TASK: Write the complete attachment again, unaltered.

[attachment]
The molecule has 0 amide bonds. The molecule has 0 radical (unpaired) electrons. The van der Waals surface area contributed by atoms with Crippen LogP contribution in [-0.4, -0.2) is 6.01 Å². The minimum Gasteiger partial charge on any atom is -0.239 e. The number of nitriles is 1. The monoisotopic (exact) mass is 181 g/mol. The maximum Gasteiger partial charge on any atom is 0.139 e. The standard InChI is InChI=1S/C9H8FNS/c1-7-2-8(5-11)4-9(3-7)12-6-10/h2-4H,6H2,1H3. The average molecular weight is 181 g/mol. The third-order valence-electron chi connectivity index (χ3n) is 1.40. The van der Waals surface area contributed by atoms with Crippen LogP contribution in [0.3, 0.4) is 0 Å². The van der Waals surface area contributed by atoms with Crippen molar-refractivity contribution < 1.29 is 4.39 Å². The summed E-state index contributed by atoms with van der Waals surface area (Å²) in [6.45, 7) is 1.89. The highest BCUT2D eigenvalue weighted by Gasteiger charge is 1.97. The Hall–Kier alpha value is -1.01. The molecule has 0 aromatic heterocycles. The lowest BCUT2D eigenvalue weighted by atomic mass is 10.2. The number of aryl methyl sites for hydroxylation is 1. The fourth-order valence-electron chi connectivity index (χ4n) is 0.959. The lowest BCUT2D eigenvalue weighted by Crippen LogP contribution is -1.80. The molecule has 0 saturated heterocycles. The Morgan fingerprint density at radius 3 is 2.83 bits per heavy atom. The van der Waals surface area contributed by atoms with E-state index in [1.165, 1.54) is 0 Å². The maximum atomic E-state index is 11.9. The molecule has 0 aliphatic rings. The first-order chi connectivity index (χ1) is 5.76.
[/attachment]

The molecule has 0 amide bonds. The molecule has 0 radical (unpaired) electrons. The van der Waals surface area contributed by atoms with Crippen LogP contribution in [-0.4, -0.2) is 6.01 Å². The minimum Gasteiger partial charge on any atom is -0.239 e. The number of nitriles is 1. The monoisotopic (exact) mass is 181 g/mol. The maximum Gasteiger partial charge on any atom is 0.139 e. The standard InChI is InChI=1S/C9H8FNS/c1-7-2-8(5-11)4-9(3-7)12-6-10/h2-4H,6H2,1H3. The average molecular weight is 181 g/mol. The third-order valence-electron chi connectivity index (χ3n) is 1.40. The van der Waals surface area contributed by atoms with Crippen LogP contribution in [0.3, 0.4) is 0 Å². The van der Waals surface area contributed by atoms with Crippen molar-refractivity contribution < 1.29 is 4.39 Å². The summed E-state index contributed by atoms with van der Waals surface area (Å²) in [6.45, 7) is 1.89. The highest BCUT2D eigenvalue weighted by Gasteiger charge is 1.97. The Hall–Kier alpha value is -1.01. The molecule has 0 aromatic heterocycles. The lowest BCUT2D eigenvalue weighted by atomic mass is 10.2. The number of aryl methyl sites for hydroxylation is 1. The fourth-order valence-electron chi connectivity index (χ4n) is 0.959. The lowest BCUT2D eigenvalue weighted by Crippen LogP contribution is -1.80. The molecule has 0 saturated heterocycles. The Morgan fingerprint density at radius 3 is 2.83 bits per heavy atom. The van der Waals surface area contributed by atoms with E-state index in [1.165, 1.54) is 0 Å². The maximum atomic E-state index is 11.9. The molecule has 0 aliphatic rings. The first-order chi connectivity index (χ1) is 5.76.